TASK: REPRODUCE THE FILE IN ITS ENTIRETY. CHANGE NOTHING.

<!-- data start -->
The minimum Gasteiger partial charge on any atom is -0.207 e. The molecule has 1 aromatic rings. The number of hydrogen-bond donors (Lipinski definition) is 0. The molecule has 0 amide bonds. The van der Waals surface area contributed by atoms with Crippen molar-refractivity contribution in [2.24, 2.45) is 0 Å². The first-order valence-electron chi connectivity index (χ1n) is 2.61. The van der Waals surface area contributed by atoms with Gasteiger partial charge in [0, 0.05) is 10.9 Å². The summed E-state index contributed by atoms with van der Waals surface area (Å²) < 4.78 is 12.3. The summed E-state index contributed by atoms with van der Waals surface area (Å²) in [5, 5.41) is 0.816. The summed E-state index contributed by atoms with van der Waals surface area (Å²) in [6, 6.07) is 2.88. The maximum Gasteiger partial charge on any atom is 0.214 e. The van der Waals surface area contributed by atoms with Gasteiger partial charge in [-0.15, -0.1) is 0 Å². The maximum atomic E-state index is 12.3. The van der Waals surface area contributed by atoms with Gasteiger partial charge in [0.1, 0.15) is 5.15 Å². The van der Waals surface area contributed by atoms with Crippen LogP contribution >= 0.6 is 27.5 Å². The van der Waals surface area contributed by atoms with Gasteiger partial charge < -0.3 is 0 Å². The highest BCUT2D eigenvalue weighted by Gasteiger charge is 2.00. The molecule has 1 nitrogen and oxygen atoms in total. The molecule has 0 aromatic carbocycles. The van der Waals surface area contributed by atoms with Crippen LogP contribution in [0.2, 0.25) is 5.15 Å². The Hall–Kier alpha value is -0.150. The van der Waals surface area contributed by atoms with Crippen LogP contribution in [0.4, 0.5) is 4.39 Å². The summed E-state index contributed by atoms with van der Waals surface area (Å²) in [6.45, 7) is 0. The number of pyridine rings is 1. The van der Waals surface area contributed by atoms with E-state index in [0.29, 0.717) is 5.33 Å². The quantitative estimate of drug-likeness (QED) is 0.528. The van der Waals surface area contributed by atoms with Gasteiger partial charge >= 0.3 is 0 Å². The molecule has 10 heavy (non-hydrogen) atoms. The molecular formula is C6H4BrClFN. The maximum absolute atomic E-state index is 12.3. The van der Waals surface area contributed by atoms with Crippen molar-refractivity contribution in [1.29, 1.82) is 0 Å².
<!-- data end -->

The minimum Gasteiger partial charge on any atom is -0.207 e. The molecule has 1 aromatic rings. The number of hydrogen-bond donors (Lipinski definition) is 0. The molecule has 0 amide bonds. The van der Waals surface area contributed by atoms with Crippen molar-refractivity contribution in [2.24, 2.45) is 0 Å². The first-order valence-electron chi connectivity index (χ1n) is 2.61. The van der Waals surface area contributed by atoms with Gasteiger partial charge in [0, 0.05) is 10.9 Å². The summed E-state index contributed by atoms with van der Waals surface area (Å²) < 4.78 is 12.3. The summed E-state index contributed by atoms with van der Waals surface area (Å²) in [5, 5.41) is 0.816. The summed E-state index contributed by atoms with van der Waals surface area (Å²) in [6, 6.07) is 2.88. The maximum Gasteiger partial charge on any atom is 0.214 e. The van der Waals surface area contributed by atoms with Gasteiger partial charge in [-0.15, -0.1) is 0 Å². The maximum atomic E-state index is 12.3. The van der Waals surface area contributed by atoms with Gasteiger partial charge in [0.1, 0.15) is 5.15 Å². The van der Waals surface area contributed by atoms with Crippen LogP contribution >= 0.6 is 27.5 Å². The van der Waals surface area contributed by atoms with Gasteiger partial charge < -0.3 is 0 Å². The highest BCUT2D eigenvalue weighted by Gasteiger charge is 2.00. The molecule has 1 nitrogen and oxygen atoms in total. The molecule has 0 aromatic carbocycles. The van der Waals surface area contributed by atoms with Crippen LogP contribution in [0.2, 0.25) is 5.15 Å². The Hall–Kier alpha value is -0.150. The van der Waals surface area contributed by atoms with Crippen LogP contribution in [0.4, 0.5) is 4.39 Å². The summed E-state index contributed by atoms with van der Waals surface area (Å²) in [6.45, 7) is 0. The number of pyridine rings is 1. The van der Waals surface area contributed by atoms with E-state index in [0.29, 0.717) is 5.33 Å². The quantitative estimate of drug-likeness (QED) is 0.528. The van der Waals surface area contributed by atoms with Gasteiger partial charge >= 0.3 is 0 Å². The molecule has 10 heavy (non-hydrogen) atoms. The molecular formula is C6H4BrClFN. The maximum absolute atomic E-state index is 12.3. The van der Waals surface area contributed by atoms with Crippen molar-refractivity contribution in [1.29, 1.82) is 0 Å².